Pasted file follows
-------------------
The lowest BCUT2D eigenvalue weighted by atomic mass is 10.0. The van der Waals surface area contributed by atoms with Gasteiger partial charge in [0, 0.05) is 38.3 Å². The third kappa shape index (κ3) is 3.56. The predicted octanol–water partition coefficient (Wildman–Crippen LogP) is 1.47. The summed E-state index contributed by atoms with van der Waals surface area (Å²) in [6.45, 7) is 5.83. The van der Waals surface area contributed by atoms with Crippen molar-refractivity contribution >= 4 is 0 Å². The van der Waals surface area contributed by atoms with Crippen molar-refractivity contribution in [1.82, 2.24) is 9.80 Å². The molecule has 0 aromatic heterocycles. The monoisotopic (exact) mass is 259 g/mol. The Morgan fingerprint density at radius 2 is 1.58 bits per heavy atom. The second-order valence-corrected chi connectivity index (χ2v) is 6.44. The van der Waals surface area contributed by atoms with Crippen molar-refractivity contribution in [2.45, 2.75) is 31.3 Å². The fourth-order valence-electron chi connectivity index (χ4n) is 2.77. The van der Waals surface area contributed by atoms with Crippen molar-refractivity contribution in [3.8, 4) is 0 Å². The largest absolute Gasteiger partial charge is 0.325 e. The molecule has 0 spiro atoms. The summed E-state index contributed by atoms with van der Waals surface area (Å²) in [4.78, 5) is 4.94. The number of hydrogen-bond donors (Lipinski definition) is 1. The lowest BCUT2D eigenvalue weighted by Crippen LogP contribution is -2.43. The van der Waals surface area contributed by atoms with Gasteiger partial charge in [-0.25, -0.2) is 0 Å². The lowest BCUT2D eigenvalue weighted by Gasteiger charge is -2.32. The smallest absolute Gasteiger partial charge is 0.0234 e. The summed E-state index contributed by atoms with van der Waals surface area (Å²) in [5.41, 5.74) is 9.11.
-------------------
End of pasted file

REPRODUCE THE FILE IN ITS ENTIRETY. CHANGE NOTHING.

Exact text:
The lowest BCUT2D eigenvalue weighted by atomic mass is 10.0. The van der Waals surface area contributed by atoms with Gasteiger partial charge in [0, 0.05) is 38.3 Å². The third kappa shape index (κ3) is 3.56. The predicted octanol–water partition coefficient (Wildman–Crippen LogP) is 1.47. The summed E-state index contributed by atoms with van der Waals surface area (Å²) in [6.45, 7) is 5.83. The van der Waals surface area contributed by atoms with Crippen molar-refractivity contribution >= 4 is 0 Å². The van der Waals surface area contributed by atoms with Crippen molar-refractivity contribution in [1.82, 2.24) is 9.80 Å². The molecule has 0 aromatic heterocycles. The monoisotopic (exact) mass is 259 g/mol. The Morgan fingerprint density at radius 2 is 1.58 bits per heavy atom. The second-order valence-corrected chi connectivity index (χ2v) is 6.44. The van der Waals surface area contributed by atoms with Crippen molar-refractivity contribution in [2.45, 2.75) is 31.3 Å². The fourth-order valence-electron chi connectivity index (χ4n) is 2.77. The van der Waals surface area contributed by atoms with Crippen molar-refractivity contribution in [3.8, 4) is 0 Å². The largest absolute Gasteiger partial charge is 0.325 e. The molecule has 0 spiro atoms. The summed E-state index contributed by atoms with van der Waals surface area (Å²) in [4.78, 5) is 4.94. The number of hydrogen-bond donors (Lipinski definition) is 1. The lowest BCUT2D eigenvalue weighted by Crippen LogP contribution is -2.43. The van der Waals surface area contributed by atoms with Gasteiger partial charge in [-0.25, -0.2) is 0 Å². The lowest BCUT2D eigenvalue weighted by Gasteiger charge is -2.32. The smallest absolute Gasteiger partial charge is 0.0234 e. The summed E-state index contributed by atoms with van der Waals surface area (Å²) in [5.41, 5.74) is 9.11.